Updated one month ago
Ok, I have been dark here for a while, so maybe I missed the great debate. But I think this guy really saved the industry. I am sure he will go the way of Les Otten and the American Ski Company but it is fun while it lasts. Truth be told I ski the Vail Reports about 5-6 days a year for the past 10 years so I am in the target audiance, but I love what he is doing from a managment perspective. .
I suspect he will be around a while since Vail sold more than 650,000 Epic Passes generating $525 million.
I am sure he will go the way of Les Otten and the American Ski Company but it is fun while it lasts.
Did Les Otten’s ski company ever generate news such as the 2017 Second Quarter Vail results that includes a fair amount of solid good news from a financial standpoint? Includes an increase in the quarterly dividend.
For sure, the success of the Epic Pass is probably responsible for the creation of other multi-resort passes such as the Mountain Collective Pass and the MAX Pass.
Interesting article. Thanks for sharing. As much as I enjoy skiing, it’s sort of a form of instant gratification and mindless fun for me. I don’t have great insight on the big picture or long term issues. Is Vail saving the industry or strangling it? I don’t know. The EpicPass is certainly a phenomonal offering and it’s clear that Katz’s logic for acquiring small ski areas near Chicago, Detroit to drive vacation traffic to the big western resorts could easily apply to the mid-Atlantic. But what if they start to raise the cost of the season EpicPass so that it’s not such a bargain anymore…or we see many other resorts shrivel up and go out of business? That’s where options like MCP and Maxpass are important to keep things cost-competitive.
I think that the comparison to ASC and the short lived Les Otten empire is valid. ASC looked unstoppable. Then they over reached and hit the limit of available market and profit. Nationwide, skiing numbers are pretty much flat, just as they were then. I think it will be very interesting to see where Vail is 5 years from now.
I live on the west coast now and ski in the Sierra. It is a record snowfall year. Yet, even this can have its downside. There is only 1 way to get to Kirkwood, CA highway 88.. It has high exposed passes on both sides. I look at Kirkwood Facebook page for the daily report almost every day. One week both passes were closed for 5 of 7 days isolating them from any skiers except those staying there. Their on site housing is pretty limited. I wouldn’t be surprised if they have been isolated like that for 30 days this season. There have also been many days when they were unable to open on time, or at all, because of avalanche control work or wind. In any major storm the winds over the Sierra crest surpass 100 mph. One storm this season they reached 200. Combine this with snow removal expense on their roads and lots and it could be a losing or near break even year. I wouldn’t be surprised if Vail sold Kirkwood, which would make KW regulars very happy actually. No other area in Tahoe is as isolated and prone to wind and weather issues. But, it does have GREAT terrain.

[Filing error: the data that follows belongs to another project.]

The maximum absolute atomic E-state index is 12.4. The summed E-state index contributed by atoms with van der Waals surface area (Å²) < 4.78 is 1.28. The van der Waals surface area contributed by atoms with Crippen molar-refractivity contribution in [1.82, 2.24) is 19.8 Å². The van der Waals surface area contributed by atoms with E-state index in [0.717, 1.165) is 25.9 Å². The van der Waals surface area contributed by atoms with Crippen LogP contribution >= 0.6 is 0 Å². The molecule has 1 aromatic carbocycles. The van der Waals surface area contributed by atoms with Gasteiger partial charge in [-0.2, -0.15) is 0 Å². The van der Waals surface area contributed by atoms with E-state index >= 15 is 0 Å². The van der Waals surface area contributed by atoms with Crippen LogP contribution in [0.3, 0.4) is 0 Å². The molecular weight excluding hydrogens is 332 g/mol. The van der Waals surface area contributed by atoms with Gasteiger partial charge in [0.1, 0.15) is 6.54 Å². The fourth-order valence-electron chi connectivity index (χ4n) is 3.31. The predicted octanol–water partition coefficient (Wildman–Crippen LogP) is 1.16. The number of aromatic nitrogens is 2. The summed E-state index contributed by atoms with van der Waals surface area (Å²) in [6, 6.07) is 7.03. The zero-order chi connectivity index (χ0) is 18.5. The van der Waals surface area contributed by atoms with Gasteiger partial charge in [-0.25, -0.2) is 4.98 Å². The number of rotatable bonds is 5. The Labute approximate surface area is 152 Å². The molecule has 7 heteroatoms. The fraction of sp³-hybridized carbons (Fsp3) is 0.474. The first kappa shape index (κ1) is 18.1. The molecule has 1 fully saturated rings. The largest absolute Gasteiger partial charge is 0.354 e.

The article says that Vail came up with the idea for an inexpensive multi resort pass. That is not accurate. In fact Copper Mountain (I believe owned by ASC at the time, ) came up with it’s “buddy pass.” ff memory serves me, it allowed people to ski at Copper and Winter Park, and cost a whopping $299 the first year.
Vail resorts’ buddy pass, which later morphed iinto it’s colordo card, and then later it’s epic pass was a direct response from the threat that Copper posed.